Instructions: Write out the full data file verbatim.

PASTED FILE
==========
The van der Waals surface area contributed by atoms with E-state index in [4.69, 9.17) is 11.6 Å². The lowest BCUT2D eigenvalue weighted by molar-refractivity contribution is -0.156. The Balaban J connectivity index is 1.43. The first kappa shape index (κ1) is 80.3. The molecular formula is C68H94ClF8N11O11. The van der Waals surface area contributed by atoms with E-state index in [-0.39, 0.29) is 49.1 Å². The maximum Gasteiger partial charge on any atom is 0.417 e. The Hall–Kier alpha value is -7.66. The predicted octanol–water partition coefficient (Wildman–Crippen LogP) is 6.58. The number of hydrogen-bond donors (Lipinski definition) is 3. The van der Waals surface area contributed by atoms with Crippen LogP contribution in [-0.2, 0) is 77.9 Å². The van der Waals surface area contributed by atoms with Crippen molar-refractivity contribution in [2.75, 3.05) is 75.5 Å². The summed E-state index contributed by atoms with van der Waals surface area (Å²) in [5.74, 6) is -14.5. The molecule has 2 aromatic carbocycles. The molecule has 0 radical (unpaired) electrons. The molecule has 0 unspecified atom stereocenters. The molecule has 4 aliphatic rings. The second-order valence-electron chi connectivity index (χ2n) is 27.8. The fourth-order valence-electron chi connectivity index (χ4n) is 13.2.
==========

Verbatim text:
The van der Waals surface area contributed by atoms with E-state index in [4.69, 9.17) is 11.6 Å². The lowest BCUT2D eigenvalue weighted by molar-refractivity contribution is -0.156. The Balaban J connectivity index is 1.43. The first kappa shape index (κ1) is 80.3. The molecular formula is C68H94ClF8N11O11. The van der Waals surface area contributed by atoms with E-state index in [-0.39, 0.29) is 49.1 Å². The maximum Gasteiger partial charge on any atom is 0.417 e. The Hall–Kier alpha value is -7.66. The predicted octanol–water partition coefficient (Wildman–Crippen LogP) is 6.58. The number of hydrogen-bond donors (Lipinski definition) is 3. The van der Waals surface area contributed by atoms with Crippen LogP contribution in [-0.2, 0) is 77.9 Å². The van der Waals surface area contributed by atoms with Crippen molar-refractivity contribution in [2.75, 3.05) is 75.5 Å². The summed E-state index contributed by atoms with van der Waals surface area (Å²) in [5.74, 6) is -14.5. The molecule has 2 aromatic carbocycles. The molecule has 0 radical (unpaired) electrons. The molecule has 0 unspecified atom stereocenters. The molecule has 4 aliphatic rings. The second-order valence-electron chi connectivity index (χ2n) is 27.8. The fourth-order valence-electron chi connectivity index (χ4n) is 13.2.